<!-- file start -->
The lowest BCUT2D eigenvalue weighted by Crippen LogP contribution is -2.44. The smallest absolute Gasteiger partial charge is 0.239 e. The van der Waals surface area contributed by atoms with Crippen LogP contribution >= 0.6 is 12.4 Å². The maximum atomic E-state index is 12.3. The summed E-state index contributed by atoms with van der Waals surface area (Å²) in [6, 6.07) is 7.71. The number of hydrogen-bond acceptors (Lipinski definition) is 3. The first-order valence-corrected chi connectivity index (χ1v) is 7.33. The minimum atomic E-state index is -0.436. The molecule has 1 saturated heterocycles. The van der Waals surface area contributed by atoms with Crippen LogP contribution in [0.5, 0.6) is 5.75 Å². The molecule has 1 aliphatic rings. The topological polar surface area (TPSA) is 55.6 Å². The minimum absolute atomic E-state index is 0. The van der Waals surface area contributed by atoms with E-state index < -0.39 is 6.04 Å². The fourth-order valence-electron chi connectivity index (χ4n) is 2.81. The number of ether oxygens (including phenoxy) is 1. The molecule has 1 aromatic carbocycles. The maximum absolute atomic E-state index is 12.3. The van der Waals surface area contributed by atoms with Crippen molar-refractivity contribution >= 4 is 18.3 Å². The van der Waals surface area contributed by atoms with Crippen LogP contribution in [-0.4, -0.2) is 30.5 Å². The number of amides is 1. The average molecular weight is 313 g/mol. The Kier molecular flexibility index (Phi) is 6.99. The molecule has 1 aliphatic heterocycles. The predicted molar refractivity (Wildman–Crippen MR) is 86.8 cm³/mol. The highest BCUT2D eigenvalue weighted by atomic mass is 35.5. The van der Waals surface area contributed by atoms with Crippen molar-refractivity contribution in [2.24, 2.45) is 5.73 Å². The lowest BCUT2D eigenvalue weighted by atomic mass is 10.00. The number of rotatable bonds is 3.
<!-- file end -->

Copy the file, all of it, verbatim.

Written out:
The lowest BCUT2D eigenvalue weighted by Crippen LogP contribution is -2.44. The smallest absolute Gasteiger partial charge is 0.239 e. The van der Waals surface area contributed by atoms with Crippen LogP contribution >= 0.6 is 12.4 Å². The maximum atomic E-state index is 12.3. The summed E-state index contributed by atoms with van der Waals surface area (Å²) in [6, 6.07) is 7.71. The number of hydrogen-bond acceptors (Lipinski definition) is 3. The first-order valence-corrected chi connectivity index (χ1v) is 7.33. The minimum atomic E-state index is -0.436. The molecule has 1 saturated heterocycles. The van der Waals surface area contributed by atoms with Crippen LogP contribution in [0.5, 0.6) is 5.75 Å². The molecule has 1 aliphatic rings. The topological polar surface area (TPSA) is 55.6 Å². The minimum absolute atomic E-state index is 0. The van der Waals surface area contributed by atoms with E-state index < -0.39 is 6.04 Å². The fourth-order valence-electron chi connectivity index (χ4n) is 2.81. The number of ether oxygens (including phenoxy) is 1. The molecule has 1 aromatic carbocycles. The maximum absolute atomic E-state index is 12.3. The van der Waals surface area contributed by atoms with Crippen molar-refractivity contribution >= 4 is 18.3 Å². The van der Waals surface area contributed by atoms with Crippen LogP contribution in [-0.4, -0.2) is 30.5 Å². The number of amides is 1. The average molecular weight is 313 g/mol. The Kier molecular flexibility index (Phi) is 6.99. The molecule has 1 aliphatic heterocycles. The predicted molar refractivity (Wildman–Crippen MR) is 86.8 cm³/mol. The highest BCUT2D eigenvalue weighted by atomic mass is 35.5. The van der Waals surface area contributed by atoms with Crippen molar-refractivity contribution in [2.24, 2.45) is 5.73 Å². The lowest BCUT2D eigenvalue weighted by atomic mass is 10.00. The number of rotatable bonds is 3.